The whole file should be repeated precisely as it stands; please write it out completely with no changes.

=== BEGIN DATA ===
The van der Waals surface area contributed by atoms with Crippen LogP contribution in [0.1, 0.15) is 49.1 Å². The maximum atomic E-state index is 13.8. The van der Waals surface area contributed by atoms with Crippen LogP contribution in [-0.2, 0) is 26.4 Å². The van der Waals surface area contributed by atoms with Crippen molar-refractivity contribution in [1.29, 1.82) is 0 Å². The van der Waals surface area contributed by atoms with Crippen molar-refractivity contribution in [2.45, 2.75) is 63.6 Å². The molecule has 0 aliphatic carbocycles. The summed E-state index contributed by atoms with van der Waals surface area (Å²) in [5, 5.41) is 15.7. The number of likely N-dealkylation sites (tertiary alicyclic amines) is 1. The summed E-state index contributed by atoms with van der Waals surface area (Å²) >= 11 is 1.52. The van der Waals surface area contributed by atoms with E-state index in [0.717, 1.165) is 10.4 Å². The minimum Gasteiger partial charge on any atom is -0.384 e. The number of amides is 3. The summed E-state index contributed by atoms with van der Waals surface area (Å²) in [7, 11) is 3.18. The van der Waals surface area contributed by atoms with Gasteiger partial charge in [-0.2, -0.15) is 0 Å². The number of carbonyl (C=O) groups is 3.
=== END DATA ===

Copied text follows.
The van der Waals surface area contributed by atoms with Crippen LogP contribution in [0.1, 0.15) is 49.1 Å². The maximum atomic E-state index is 13.8. The van der Waals surface area contributed by atoms with Crippen LogP contribution in [-0.2, 0) is 26.4 Å². The van der Waals surface area contributed by atoms with Crippen molar-refractivity contribution in [1.29, 1.82) is 0 Å². The van der Waals surface area contributed by atoms with Crippen molar-refractivity contribution in [2.45, 2.75) is 63.6 Å². The molecule has 0 aliphatic carbocycles. The summed E-state index contributed by atoms with van der Waals surface area (Å²) in [5, 5.41) is 15.7. The number of likely N-dealkylation sites (tertiary alicyclic amines) is 1. The summed E-state index contributed by atoms with van der Waals surface area (Å²) >= 11 is 1.52. The van der Waals surface area contributed by atoms with E-state index in [0.717, 1.165) is 10.4 Å². The minimum Gasteiger partial charge on any atom is -0.384 e. The number of amides is 3. The summed E-state index contributed by atoms with van der Waals surface area (Å²) in [7, 11) is 3.18. The van der Waals surface area contributed by atoms with Gasteiger partial charge in [-0.2, -0.15) is 0 Å². The number of carbonyl (C=O) groups is 3.